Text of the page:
By 2015, it would have been hard to find any major foundation in the United States that wasn’t explicitly devoted to ‘racial equity’. Ford, Rockefeller, Lumina, Kellogg, etc. A key player is the Bridgespan Group that is wholly about ‘Racial Equity in Philanthropy’. Bridgespan explains itself as ‘committed to racial equity and racial justice. We stand in solidarity with those standing up for Black lives and against police brutality,’ and it offers its help to others — NGOs, philanthropists and investors — seeking to walk the same enlightened path.
Assistance for would-be activists is everywhere. If you are ready to plunge into equity activism but haven’t quite mastered the lingo, you might turn to the Racial Equity Tools Glossary. Mostly it covers familiar terms with up-to-date new meanings — such as collusion, colonization, and inclusion — but it also offers authoritative definitions of terms such as ‘racial equity’, to wit:
‘Racial equity is the condition that would be achieved if one’s racial identity no longer predicted, in a statistical sense, how one fares. When we use the term, we are thinking about racial equity as one part of racial justice, and thus we also include work to address root causes of inequities, not just their manifestation. This includes elimination of policies, practices, attitudes, and cultural messages that reinforce differential outcomes by race or that fail to eliminate them.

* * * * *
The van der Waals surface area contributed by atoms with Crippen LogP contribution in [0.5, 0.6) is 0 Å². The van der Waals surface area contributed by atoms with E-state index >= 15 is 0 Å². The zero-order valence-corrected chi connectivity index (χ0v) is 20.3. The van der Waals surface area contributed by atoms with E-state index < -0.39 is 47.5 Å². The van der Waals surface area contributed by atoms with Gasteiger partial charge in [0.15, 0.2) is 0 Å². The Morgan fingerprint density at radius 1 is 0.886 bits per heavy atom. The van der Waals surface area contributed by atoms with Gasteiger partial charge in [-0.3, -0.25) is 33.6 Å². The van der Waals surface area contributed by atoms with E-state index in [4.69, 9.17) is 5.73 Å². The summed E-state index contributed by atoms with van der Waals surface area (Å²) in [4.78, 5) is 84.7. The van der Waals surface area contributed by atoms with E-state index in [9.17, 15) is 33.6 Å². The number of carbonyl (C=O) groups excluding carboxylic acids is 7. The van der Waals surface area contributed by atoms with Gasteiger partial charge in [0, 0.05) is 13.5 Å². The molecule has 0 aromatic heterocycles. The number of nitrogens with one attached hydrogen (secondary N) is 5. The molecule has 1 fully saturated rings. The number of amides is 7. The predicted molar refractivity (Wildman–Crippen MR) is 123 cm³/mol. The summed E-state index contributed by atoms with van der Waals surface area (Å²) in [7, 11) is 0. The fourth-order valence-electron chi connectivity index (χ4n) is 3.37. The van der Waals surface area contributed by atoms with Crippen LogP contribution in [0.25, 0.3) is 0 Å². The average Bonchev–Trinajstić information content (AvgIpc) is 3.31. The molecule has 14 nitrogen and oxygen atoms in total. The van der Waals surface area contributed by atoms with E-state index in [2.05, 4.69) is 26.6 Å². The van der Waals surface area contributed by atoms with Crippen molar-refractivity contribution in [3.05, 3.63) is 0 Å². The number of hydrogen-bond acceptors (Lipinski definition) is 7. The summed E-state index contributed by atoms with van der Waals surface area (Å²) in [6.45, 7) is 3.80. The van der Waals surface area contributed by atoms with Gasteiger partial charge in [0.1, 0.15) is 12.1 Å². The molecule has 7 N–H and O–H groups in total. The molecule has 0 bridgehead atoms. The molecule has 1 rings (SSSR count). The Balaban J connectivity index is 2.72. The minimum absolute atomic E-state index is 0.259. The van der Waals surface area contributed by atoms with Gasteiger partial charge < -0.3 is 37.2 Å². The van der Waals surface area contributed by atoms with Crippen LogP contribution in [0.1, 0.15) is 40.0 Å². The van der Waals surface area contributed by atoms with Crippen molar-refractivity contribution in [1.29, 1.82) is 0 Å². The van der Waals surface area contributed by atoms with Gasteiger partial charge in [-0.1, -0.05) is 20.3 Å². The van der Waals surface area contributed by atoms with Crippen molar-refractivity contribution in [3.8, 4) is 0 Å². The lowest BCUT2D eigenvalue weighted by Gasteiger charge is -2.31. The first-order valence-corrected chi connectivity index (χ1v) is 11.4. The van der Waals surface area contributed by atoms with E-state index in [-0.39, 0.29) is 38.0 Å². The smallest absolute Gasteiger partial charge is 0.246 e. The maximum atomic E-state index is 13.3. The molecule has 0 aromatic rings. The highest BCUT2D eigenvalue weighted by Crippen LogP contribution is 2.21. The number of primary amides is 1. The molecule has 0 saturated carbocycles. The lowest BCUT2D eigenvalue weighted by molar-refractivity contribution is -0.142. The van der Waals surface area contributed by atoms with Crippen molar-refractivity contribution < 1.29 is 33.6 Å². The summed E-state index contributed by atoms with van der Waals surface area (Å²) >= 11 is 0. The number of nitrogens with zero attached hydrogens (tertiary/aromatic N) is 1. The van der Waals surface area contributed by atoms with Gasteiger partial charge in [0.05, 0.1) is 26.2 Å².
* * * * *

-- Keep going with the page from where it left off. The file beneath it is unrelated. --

‘A mindset and method for solving problems that have endured for generations, seem intractable, harm people and communities of color most acutely, and ultimately affect people of all races. This will require seeing differently, thinking differently, and doing the work differently. Racial equity is about results that make a difference and last.’
Racial equity, of course, isn’t the only kind of nouveau equity afoot. We also have gender equity, transgender equity, LGBT equity, immigrant equity, disabled equity, and perhaps more. What, apart from the letters ‘a’ and ‘l’ sets ‘equity’ apart from ‘equality’? What do President Biden and Vice President Harris think they are going with this renegotiated word? The distinction is not what Harris says (‘Equality means, “Oh, everyone should get the same amount.” The problem with that, not everybody’s starting out from the same place.’) Equality never meant we all should get ‘the same amount’ and if government is now going to assume the role of putting us all in the ‘same place’ by means of a vast system of penalties and awards, we are facing a regime that imagines itself with powers beyond those of Zeus.
But Biden and Harris are clearly up to date. ‘Equality’ does not make an appearance on the ‘Racial Equity Glossary’. The partner terms for equity are, of course, diversity and inclusion, and one would have to write a whole book about those words to make sense of the way language has been stretched to accommodate the identitarian resentments of our age. The demotion of ‘equality’, as in ‘All men are created equal’, is that equality merely promises equality before the law and equal rights, not radical redistribution of resources, and not elimination of ‘attitudes’ and ‘cultural messages’.
‘Equity’ cannot provide those sorts of transformation either. Though we might wish them to be, words aren’t magic. They are more like corks in that wine bottle: useful when they are intact. Not so much when we break them.